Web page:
FAIRBANKS - Chris Calaprice sat on a purple Victory motorcycle parked next to a giant purple camper at the Harley-Davidson Farthest North Outpost Saturday afternoon as his crew grilled burgers and cooked beans in the parking lot.
Alaska is the 45th state he has visited on a nine-month, 42,000-mile journey aimed at spreading awareness and increasing funding for pancreatic cancer (purple is the color of pancreatic cancer and 42,000 is the number of people diagnosed in the United States every year). But unlike some joy rides, Calaprice has to get chemotherapy every two months while on the road to make sure his cancer stays in remission.
The seven-year cancer survivor and his entourage will hit every state to ride in events like Sturgis, give speeches and spread the word on the street, in parking lots or on stage.
Calaprice and his wife, who live in Santa Barbara, Calif., began the trip because they believed awareness and funding of pancreatic cancer was far too low, compared to other kinds.
"Every cancer is different," he said. "People think everyone dies from pancreatic cancer."
It is known as one of the deadliest forms of cancer, resulting in death within one year for 75 percent of those who are diagnosed. The five-year survival rate is only 5 percent for all stages of disease. Yet pancreatic cancer only receives a tiny fraction of cancer research funding.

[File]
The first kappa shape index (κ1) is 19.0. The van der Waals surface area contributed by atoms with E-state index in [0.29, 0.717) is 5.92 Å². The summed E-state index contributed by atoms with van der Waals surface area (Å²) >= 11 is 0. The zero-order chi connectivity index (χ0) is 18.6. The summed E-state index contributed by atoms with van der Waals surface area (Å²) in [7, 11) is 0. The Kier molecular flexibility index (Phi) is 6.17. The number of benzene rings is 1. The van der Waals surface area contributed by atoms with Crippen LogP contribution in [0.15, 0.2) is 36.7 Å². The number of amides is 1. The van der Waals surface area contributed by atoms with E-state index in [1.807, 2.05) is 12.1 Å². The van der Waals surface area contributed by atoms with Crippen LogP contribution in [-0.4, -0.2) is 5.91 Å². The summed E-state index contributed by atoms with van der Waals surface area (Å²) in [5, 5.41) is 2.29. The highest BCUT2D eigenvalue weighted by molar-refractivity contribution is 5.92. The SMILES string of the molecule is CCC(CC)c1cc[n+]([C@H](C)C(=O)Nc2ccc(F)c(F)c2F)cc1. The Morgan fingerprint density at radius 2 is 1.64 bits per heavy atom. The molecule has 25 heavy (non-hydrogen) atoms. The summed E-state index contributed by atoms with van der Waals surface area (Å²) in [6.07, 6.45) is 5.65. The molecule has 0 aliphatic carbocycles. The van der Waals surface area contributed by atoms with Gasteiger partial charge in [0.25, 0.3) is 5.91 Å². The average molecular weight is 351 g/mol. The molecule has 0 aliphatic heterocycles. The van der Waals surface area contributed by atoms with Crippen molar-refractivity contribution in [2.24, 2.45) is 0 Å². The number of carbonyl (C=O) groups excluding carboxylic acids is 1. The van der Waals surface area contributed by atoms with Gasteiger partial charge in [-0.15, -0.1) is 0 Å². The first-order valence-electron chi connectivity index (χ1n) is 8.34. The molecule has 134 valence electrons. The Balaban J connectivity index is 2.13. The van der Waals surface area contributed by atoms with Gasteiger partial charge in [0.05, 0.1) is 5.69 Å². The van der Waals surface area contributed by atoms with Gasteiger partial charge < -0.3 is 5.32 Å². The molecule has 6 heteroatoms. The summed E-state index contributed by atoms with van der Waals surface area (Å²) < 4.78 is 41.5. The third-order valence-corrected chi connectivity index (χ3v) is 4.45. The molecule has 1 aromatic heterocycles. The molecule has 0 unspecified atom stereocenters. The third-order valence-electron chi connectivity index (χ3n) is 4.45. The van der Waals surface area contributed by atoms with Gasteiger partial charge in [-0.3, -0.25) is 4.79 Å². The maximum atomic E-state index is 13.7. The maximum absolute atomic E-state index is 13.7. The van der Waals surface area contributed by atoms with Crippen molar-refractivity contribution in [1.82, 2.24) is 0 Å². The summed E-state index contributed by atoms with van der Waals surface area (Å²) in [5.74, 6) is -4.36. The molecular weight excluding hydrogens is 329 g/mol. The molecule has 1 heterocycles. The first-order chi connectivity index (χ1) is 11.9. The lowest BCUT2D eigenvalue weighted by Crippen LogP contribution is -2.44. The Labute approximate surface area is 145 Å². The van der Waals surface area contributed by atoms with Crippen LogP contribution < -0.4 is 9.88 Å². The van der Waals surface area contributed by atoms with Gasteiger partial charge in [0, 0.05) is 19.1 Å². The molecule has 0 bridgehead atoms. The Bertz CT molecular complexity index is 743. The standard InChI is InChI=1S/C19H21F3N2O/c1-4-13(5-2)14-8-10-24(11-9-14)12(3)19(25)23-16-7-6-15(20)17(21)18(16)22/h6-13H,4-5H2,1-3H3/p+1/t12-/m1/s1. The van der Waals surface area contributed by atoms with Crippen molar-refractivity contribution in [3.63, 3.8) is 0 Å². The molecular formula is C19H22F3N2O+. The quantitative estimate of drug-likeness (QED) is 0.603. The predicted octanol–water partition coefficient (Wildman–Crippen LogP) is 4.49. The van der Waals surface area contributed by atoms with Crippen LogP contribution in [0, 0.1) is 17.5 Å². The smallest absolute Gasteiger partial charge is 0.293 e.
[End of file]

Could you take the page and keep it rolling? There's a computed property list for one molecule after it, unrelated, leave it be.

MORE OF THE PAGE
In an effort to change that, the Calaprices started a nonprofit that fused advocating for a cure with their love for motorcycles. They poured their retirement funds into a giant camper, got funding and support from motorcycle maker Victory and others, and hit the road. In addition to riding an Iron Butt (or 1,000 kilometers in 24 hours) and dodging caribou on the Alaska-Canadian Highway, they have engaged with tons of people across the country.
"I think the most amazing interactions are the people you meet every day," Calaprice said.
In Texas, a solder who had recently returned from Iraq donated his last $20 to the group and led them back to the freeway. In Alaska, he met Iditarod female champion and breast cancer survivor DeeDee Jonrowe.
"Seeing Mt. McKinley pales in comparison to spending four or five hours with DeeDee and hearing her story," Calaprice said.
They've also met a surprising number of people who have been touched by pancreatic cancer, said Jennifer Calaprice, who rides her bike along with her husband.
"It happens way too often," she said.
But Calaprice, a former software engineer, has not let these odds get him down. In addition to conquering cancer twice, when he was initially diagnosed in 2003 and relapsed in 2004, he also survived melanoma and lives with diabetes. Though the former U.S. Army Ranger is undoubtedly tough, he gets tired and worn down along the way, his wife said.
"We try to stay down for two weeks when he has chemo, but one time he rode 1,200 miles in three days within the week of getting chemo," she said.
His main message is hope, Calaprice said.
"If we have hope, we'll make hard choices. If we have hope, we'll work harder to find a cure," he said. "Survival is a decision you make every day."
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